Design code

Background information

Design Codes have been part of the planning system for several years. However, the Government’s Planning for the Future White Paper (August 2020) has brought them back to the forefront of our plan-making and decision-taking responsibilities. 

Elmbridge Borough Council is preparing a new Local Plan which will include policies to shape development in the borough for the next 15 years. Among the strategic and high-level Development Management policies within the Local Plan, there will be other Supplementary Planning Documents (SPDs) with the aim of providing more specific details and guidance on how these policies will be implemented. The Design Code is one such document; it will support the implementation of policies relating to design matters in Elmbridge.

What is a Design Code?

The purpose of Design Codes is to set out clear expectations for design quality, beauty and sustainability. It is a set of illustrated design requirements that provide specific, detailed parameters for the physical development of a site or area. The visual and written components of the code should build upon a design vision for an area. Its content informed by 10 specific features of good places, called characteristics, set out in the National Design Guide, and the National Model Design Code.

The aim of these documents is to help local authorities and communities decide what good quality design looks like in their area based on the local aspirations for how this area shall develop. Once created, the Design Code will be taken into account when determining planning applications.

The requirement for every local planning authority to produce a Design Code or a Design Guide is set out by the Government in its National Planning Policy Framework (NPPF 2021).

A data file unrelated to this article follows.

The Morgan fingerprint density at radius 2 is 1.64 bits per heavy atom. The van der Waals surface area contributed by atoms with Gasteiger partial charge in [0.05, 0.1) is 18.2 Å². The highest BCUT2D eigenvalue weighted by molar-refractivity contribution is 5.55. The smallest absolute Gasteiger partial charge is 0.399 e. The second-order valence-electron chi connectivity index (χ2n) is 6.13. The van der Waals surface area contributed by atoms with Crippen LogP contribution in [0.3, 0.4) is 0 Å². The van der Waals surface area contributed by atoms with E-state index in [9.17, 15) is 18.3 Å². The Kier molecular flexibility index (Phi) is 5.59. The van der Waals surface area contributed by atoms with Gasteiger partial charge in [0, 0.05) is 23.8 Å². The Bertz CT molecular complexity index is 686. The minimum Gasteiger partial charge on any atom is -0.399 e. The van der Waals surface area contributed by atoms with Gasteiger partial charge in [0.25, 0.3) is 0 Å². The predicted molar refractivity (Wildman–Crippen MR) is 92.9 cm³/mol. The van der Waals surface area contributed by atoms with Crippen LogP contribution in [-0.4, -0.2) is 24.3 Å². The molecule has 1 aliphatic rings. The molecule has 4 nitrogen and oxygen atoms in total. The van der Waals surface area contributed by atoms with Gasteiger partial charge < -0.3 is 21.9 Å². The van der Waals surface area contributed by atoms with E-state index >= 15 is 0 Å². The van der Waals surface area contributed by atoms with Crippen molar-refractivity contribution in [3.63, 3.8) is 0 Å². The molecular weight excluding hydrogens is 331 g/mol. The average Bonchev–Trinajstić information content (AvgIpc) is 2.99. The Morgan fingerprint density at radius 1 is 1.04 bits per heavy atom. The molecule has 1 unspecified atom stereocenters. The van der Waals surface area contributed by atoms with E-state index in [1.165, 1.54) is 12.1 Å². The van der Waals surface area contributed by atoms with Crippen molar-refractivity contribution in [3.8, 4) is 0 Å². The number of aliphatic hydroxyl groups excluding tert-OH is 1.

Preparing a Design Code

The process of preparing a Design Code is split into 3 stages, each comprising of 2 steps: 

Stage 1: Analysis 

  • Scoping: agreeing on the geographical area to be covered by the code. 
  • Baseline: the analysis that will underpin the code and inform its contents. 

Stage 2: Vision

  • Design Vision: dividing the area covered by the code into a set of typical ‘area types’ and deciding on a vision for each of these area types.
  • Coding Plan: preparing a plan that maps out each of the area types.

Stage 3: Code

  • Guidance for area types: developing guidance for each area type. 
  • General guidance: agreeing on a set of policies that will apply equally across all area types.

Community engagement

Community engagement and the views of those who live and work in the area are key to the success of our Design Code. To enable local communities to be involved in this process and as wide participation as possible, there will be 3 consultations carried out at different stages of the project: 

  1. Initial engagement with local communities, developers and other stakeholders. The aim is to provide residents and local businesses with information about what a code is and how it is developed; and to find out who wishes to be involved and how.  
  2. Analysis of areas. The opportunity to ascertain what residents and businesses views are of their areas, how these are experienced and what is the reality.
  3. Design vision. Based on how Elmbridge will develop in the future, as set out in the new Local Plan, and to be developed with the community.

Progress so far

We undertook the initial consultation on the preparation of a Design Code and this ended on 11 February 2022. We are currently reviewing your responses which will inform the Consultation Strategy.

Throughout the Design Code process up until its adoption, a dedicated email address is available where you can send your Design Code project related enquiries:

Services by A-Z